Take-off and Landing on the Toilet, Really?
Scene: A geek (me) and his executive team have just finished a round of power meetings in a foreign country. As they boarding the private, corporate jet, John Smith proclaims: “That food from dinner last night isn’t sitting well for me.” I turn to him and say, “That’s fine John. There is no need to fret because we just had that new take-off and landing toilet seat upgrade installed!” Phew, crisis averted.
This may sound like a skit straight off of Saturday Night Live (SNL) but, alas, it isn’t. It’s news. This month, a Brazilian aircraft manufacturer announced: “Embraer Certifies Belted Toilet for the Phenom 100 Jet.” The certifications were received from Brazil’s National Civil Aviation Agency (Agência Nacional de Aviação Civil, or ANAC) and the European Aviation Safety Agency (EASA); U.S. Federal Aviation Administration (FAA) approval is expected in the coming weeks.
To receive certification, the belted toilet seat had to undergo a variety of tests. For example, it had to withstand an impact of 21 times the force of gravity and provide adequate safety for the passenger. Modifications to pass this test included adding a belt to the toilet seat and reinforcement of the aft bulkhead divider.
“This much-awaited product improvement comes to enhance the Phenom 100′s seating capacity, and is a result of listening to our customers,” Maurício Almeida, Embraer vice president, Programs – Executive Jets, said in a news release. “Embraer is committed to offering unique, customer-centered solutions, and continues to work hard to further improve this successful and highly popular airplane.”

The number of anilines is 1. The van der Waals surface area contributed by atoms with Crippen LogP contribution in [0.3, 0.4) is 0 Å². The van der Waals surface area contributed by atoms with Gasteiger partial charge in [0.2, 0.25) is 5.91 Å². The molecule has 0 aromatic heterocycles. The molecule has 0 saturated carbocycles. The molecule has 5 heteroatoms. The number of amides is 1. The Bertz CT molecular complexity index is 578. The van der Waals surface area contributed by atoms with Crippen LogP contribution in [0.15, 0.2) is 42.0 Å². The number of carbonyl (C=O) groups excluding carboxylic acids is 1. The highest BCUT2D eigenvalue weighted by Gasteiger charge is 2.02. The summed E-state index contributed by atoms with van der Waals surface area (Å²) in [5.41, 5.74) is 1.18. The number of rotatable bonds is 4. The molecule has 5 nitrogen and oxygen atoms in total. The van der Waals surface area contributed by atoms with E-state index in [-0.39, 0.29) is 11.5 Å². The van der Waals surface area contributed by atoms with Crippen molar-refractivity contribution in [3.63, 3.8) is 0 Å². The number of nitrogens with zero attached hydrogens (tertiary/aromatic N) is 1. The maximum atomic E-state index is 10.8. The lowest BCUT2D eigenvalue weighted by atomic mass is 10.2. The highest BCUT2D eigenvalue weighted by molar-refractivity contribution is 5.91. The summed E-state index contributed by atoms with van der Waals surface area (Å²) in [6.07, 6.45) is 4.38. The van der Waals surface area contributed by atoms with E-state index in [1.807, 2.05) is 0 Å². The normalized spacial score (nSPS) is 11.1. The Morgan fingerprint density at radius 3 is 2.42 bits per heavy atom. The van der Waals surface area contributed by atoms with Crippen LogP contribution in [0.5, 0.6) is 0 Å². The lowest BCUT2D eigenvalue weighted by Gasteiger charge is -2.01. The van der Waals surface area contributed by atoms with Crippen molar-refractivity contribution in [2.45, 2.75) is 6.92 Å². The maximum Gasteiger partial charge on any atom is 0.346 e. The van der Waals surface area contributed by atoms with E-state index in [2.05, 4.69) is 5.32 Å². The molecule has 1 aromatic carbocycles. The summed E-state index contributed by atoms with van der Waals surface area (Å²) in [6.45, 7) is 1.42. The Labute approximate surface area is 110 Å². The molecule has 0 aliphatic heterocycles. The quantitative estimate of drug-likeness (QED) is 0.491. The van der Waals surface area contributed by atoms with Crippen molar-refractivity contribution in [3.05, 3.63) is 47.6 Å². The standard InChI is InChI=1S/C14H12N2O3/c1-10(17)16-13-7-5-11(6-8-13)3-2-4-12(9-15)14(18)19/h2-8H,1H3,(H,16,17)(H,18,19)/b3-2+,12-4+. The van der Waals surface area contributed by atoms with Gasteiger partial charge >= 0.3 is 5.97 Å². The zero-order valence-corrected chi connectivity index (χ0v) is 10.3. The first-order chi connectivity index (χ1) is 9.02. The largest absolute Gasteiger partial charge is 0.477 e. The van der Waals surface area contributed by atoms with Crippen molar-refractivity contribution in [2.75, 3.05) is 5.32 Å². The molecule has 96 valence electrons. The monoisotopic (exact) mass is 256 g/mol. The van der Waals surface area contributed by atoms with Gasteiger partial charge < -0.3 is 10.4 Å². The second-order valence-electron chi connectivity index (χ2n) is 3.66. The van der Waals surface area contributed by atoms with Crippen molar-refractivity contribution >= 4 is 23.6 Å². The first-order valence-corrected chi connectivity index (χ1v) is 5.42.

Really!? I am astounded that people really requested a feature such as a take-off and landing toilet, and so much so that it has been built and certified for flight. In high school, we used to call shotgun for the front seat. What fun games will these executive passengers invent?
Truth is sometimes stranger than fiction. Nonetheless, I am always excited to hear of new mil/aero innovations and companies proactively moving the industry forward. What will we think of next? This geek can’t wait to find out.
P.S., Please keep the seat in its downright and locked position during take-off and landing.
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About J. VanDomelen Mil/Aero Blog
J. VanDomelen holds a Bachelor of Science in Information Systems and myriad certifications from Microsoft, Cisco, and CompTia in varying facets of computer software, hardware, and network design and implementation. He has worked in the electronics industry for more than 12 years in varied fields, including advanced systems design of highly technical military and aerospace computer systems, semiconductor manufacturing, open source software development, hardware design, and rapid prototyping.
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